Ukr Biokhim Zh 2001 Jan-Feb;73(1):43-7. [Effect of alpha-tocopherol, tocopheryl quinone and other complexes with tocopherol-binding proteins on the activity of enzymes metabolizing arachidonic acid] Parkhomets' VP, Silonov SB, Donchenko HV. Palladin Institute of Biochemistry, National Academy of Science of Ukraine, Kyiv. alpha-Tocopherol, tocopherylquinon jointly with the proteins tocopherol acceptors from cytosole were identified to inhibit the activity of 5-lipoxigenase and so the synthesis of leukotriene A4 at the early stages providing for A4 hydrolase activation and C4 synthesase, as well as accelerate leukotrienes B4 and C4 synthesis at the further stages respectively changing the final spectrum of leukotriens in the organism tissues. Firstly, the leading role of proteins complexes capable to strengthen the effect of alpha-tocopherol and tocopherylquinon on arachidonic acid oxidative metabolism was determined.

Int J Vitam Nutr Res 1981;51(1):26-33. [Effect of vitamin E on the synthesis of polyunsaturated fatty acids] Patzelt-Wenczler R. The formation of polyunsaturated fatty acids is influenced by vitamin E. The enzyme of the endoplasmic reticulum isolated from rat liver responsible for chain elongation and desaturation showed higher activity under vitamin E-deficiency. The activity was raised both per mg protein and per mg DNA. The application of alpha-Tocopherol to the vitamin E-deficient animals caused the normalization of the enzyme activity within 48 hours. This indicates a regulatory function of alpha-Tocopherol in the process of oxidation.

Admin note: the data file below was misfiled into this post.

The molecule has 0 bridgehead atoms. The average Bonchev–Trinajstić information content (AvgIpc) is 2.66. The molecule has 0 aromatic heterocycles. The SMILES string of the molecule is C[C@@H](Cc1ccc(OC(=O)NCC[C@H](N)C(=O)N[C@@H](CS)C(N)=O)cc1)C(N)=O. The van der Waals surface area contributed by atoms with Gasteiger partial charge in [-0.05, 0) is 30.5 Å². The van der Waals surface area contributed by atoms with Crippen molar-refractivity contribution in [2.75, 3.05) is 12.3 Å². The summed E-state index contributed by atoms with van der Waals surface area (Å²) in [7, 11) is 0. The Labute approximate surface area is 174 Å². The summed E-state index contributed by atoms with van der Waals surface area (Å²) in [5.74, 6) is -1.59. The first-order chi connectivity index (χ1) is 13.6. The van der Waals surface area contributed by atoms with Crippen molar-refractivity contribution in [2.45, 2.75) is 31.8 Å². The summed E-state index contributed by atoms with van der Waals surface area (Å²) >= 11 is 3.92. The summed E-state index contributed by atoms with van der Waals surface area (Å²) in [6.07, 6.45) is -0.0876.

Lipids 2001 May;36(5):491-8. Correlation of fatty acid unsaturation of the major liver mitochondrial phospholipid classes in mammals to their maximum life span potential. Portero-Otin M, Bellmunt MJ, Ruiz MC, Barja G, Pamplona R.

Free Radic Biol Med 1999 Oct;27(7-8):729-37. Age-dependent increase of collagenase expression can be reduced by alpha-tocopherol via protein kinase C inhibition. Ricciarelli R, Maroni P, Ozer N, Zingg JM, Azzi A. “Our in vitro experiments with skin fibroblasts suggest that alpha-tocopherol may protect against skin aging by decreasing the level of collagenase expression, which is induced by environmental insults and by aging.”

Prostaglandins Leukot Essent Fatty Acids 1991 Oct;44(2):89-92. Inhibition of PGE2 production in macrophages from vitamin E-treated rats. Sakamoto W, Fujie K, Nishihira J, Mino M, Morita I, Murota S.

Int J Vitam Nutr Res 1990;60(1):26-34. The influence of vitamin E on rheological parameters in high altitude mountaineers. Simon-Schnass I, Korniszewski L. “The erythrocyte filterability was unaltered in the vitamin E group in comparison with baseline but was significantly impaired in the control group.”